How to assess the impact of microfinance? Ask the clients

by 22nd Dec 2017
Allah Rakhi, a seamstress from Pakistan and recipient of a Lendwithcare loan Allah Rakhi, a seamstress from Pakistan and recipient of a Lendwithcare loan

The main objective of CARE’s microfinance programme Lendwithcare is to improve the lives of poor people. So how do we measure whether we are achieving this or not? In Pakistan, with our partner organisation Akhuwat, our household survey of loan clients provided some intriguing answers.

Data from our microfinance partners

On a quarterly basis we collect data on a range of social and financial indicators from each of our microfinance partners (MFIs). Criteria such as repayment rates are useful indicators of the performance of an MFI. If loans are being regularly repaid, we can generally assume that the purposes for which they’re being used are generating returns. This is one indication that an MFI is successful.

Other criteria, such as the number of loans to female borrowers, the average loan size, the purposes for which the loan is used, and the proportion of borrowers from rural areas, allow us to draw up a profile of clients in terms of their gender, location, marital status and type of financed activity. We can also analyse the efficiency and financial strength of MFIs by reviewing indicators such as the ‘portfolio at risk’ (the proportion of their loan portfolio that is overdue), the value of outstanding loans, return on equity, and financial and operational sustainability.

Turning the focus on the clients

However, on their own the above are not sufficient indicators, as they tend to focus on the institutional health of the organisation rather than the well-being of the clients. High repayment rates can be misleading – for example, when borrowers seek funds from third party sources so that they can repay the original loan on time, but in the process become further indebted. The numbers of loans given to women may hide the fact that husbands or other male relatives sometimes appropriate loans and invest badly or misuse the money altogether, leaving women borrowers with heavy repayment burdens. We therefore cannot rely solely on financial indicators to assess performance.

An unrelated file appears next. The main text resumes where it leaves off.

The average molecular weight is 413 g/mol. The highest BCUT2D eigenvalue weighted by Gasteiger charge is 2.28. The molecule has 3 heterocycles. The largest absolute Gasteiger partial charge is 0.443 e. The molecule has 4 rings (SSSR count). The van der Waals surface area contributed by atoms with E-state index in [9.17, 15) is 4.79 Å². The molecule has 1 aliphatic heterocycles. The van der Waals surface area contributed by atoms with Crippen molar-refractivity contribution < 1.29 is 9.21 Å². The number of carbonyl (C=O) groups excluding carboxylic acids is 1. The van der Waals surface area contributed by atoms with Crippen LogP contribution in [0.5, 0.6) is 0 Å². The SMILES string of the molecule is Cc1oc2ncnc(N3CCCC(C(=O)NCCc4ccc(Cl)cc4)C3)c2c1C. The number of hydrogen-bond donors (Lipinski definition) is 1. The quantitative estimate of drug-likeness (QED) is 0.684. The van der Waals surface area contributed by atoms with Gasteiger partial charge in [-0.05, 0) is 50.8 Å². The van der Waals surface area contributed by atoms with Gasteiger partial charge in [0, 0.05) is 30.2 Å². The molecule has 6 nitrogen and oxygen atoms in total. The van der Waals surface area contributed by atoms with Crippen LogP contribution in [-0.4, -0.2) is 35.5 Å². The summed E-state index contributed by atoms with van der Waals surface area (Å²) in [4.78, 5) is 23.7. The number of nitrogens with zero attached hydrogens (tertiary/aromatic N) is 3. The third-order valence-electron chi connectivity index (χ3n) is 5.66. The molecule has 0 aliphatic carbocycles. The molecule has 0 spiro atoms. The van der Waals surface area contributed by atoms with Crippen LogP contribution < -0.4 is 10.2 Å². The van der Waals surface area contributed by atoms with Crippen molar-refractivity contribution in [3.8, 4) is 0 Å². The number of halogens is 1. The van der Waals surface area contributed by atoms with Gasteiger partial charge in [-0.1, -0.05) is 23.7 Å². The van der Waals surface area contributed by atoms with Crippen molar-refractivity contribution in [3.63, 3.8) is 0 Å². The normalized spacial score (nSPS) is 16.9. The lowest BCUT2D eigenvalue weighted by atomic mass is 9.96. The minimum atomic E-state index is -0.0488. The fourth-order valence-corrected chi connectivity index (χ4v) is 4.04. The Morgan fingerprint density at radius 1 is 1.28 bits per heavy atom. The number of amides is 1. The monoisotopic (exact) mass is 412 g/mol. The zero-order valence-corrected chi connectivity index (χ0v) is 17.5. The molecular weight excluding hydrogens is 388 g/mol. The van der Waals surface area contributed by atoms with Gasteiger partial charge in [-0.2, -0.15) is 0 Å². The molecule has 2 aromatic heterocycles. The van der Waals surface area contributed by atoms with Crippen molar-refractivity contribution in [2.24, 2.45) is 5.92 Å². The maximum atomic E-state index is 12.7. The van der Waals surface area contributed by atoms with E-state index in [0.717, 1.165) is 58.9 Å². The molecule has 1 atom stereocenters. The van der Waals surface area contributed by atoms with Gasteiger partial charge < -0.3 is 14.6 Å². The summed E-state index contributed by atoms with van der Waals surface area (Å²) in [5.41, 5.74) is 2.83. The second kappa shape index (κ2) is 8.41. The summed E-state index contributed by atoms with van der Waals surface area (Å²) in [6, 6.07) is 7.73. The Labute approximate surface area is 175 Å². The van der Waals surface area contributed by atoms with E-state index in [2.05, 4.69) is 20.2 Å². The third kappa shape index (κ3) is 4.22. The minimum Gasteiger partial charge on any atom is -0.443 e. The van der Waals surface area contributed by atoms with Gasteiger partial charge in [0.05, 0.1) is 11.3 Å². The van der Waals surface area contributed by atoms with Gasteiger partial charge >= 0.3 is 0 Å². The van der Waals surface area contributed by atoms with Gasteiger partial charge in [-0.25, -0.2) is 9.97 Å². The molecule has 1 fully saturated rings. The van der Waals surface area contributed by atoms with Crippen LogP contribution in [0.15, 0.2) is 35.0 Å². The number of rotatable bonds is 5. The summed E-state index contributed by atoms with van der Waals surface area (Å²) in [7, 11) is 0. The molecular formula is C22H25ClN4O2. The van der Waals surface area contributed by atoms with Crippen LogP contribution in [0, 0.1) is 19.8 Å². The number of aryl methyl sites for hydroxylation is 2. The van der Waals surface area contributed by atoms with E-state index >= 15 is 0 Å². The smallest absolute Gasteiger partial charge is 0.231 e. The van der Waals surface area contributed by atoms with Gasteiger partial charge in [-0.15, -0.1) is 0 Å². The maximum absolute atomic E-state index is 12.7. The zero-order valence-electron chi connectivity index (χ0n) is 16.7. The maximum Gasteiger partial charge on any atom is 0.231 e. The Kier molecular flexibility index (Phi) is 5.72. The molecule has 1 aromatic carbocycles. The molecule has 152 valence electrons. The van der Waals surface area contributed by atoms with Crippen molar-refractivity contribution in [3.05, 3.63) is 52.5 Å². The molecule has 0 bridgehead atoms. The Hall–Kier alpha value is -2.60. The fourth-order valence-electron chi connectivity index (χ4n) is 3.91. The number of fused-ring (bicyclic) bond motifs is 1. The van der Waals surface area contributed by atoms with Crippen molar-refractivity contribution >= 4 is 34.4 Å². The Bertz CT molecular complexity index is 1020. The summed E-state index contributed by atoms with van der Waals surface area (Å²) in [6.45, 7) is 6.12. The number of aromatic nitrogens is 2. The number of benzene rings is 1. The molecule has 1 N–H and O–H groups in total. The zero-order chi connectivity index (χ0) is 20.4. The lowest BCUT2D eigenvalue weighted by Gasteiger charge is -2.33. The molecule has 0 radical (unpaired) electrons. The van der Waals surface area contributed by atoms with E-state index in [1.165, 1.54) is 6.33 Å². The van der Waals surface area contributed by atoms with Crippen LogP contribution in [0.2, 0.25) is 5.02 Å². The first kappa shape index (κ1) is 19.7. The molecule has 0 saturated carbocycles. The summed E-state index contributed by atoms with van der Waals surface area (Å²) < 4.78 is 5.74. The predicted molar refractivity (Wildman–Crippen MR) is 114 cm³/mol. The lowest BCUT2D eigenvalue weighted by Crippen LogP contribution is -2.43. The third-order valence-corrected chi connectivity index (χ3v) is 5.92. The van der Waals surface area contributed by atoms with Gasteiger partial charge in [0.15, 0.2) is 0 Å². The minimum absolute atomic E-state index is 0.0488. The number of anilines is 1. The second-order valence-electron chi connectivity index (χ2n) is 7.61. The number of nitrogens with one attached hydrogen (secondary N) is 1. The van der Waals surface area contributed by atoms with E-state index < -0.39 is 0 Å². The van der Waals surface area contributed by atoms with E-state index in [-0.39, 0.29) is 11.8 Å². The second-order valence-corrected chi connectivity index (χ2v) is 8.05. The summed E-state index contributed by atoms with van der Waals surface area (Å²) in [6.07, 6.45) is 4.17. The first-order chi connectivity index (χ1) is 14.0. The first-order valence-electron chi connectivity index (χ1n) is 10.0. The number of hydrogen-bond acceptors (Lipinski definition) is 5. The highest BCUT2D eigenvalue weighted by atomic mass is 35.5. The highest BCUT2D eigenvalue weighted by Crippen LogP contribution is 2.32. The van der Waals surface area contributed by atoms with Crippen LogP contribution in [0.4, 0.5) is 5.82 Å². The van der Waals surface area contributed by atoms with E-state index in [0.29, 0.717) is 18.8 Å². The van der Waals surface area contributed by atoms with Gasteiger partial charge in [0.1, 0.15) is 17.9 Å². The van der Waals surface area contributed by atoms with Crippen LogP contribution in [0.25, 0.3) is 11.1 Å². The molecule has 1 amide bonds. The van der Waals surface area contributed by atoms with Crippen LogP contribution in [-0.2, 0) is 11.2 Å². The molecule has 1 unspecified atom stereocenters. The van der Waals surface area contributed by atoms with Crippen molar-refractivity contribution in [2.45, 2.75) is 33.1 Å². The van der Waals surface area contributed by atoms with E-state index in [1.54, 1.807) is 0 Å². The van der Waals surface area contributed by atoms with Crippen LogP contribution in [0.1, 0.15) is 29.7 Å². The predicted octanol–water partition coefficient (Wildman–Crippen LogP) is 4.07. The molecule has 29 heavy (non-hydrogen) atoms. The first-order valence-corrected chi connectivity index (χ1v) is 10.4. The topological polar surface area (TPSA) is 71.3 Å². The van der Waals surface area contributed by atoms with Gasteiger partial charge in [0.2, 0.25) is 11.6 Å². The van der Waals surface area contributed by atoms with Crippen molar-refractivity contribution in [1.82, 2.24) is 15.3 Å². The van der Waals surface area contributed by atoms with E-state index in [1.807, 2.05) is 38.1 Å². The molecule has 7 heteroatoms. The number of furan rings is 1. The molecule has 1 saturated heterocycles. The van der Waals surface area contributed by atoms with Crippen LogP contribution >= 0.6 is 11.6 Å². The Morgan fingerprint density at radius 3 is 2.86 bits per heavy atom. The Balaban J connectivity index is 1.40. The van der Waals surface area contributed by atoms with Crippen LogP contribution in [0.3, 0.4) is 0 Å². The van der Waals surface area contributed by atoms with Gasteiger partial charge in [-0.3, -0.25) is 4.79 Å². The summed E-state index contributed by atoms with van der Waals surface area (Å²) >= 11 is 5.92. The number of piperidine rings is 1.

We also need to complement the information gathered through monitoring the financial criteria with more in-depth social performance analysis, which examines the changes in the lives of clients and the performance of their businesses. This information is also useful because it helps us understand the ways in which poor people utilise loans, the constraints they face and the reasons for their success or failure. This information is also directly relevant to operational design issues, and can assist in improving the services offered in a way that not only increases impact on clients but also improves the performance of the MFI itself.

Household survey

Therefore, during April and May 2015, in collaboration with the Portsmouth Business School at the University of Portsmouth and Akhuwat, our partner organisation in Pakistan, Lendwithcare conducted a household survey of 500 of Akhuwat’s new clients, as well as a comparison group of 100 non-clients. Each interview consisted of a detailed questionnaire, as well as the Poverty Probability Index scorecard (PPI – a poverty measurement tool developed by the Grameen Foundation).

The clients came from three branch offices, namely Badami Bagh, Kot Khawaja Saeed and Kahna Nau, located in Pakistan’s second largest city of Lahore, and one branch from the much smaller city of Kasur, located close to the border with India. All clients were about to receive their first ever loan from Akhuwat. The comparison group comprised of people living in close proximity and with similar businesses to the clients, but who had never applied for a loan from Akhuwat or any other microfinance institution. The baseline data revealed no significant differences in the personal or businesses indicators of clients and non-clients.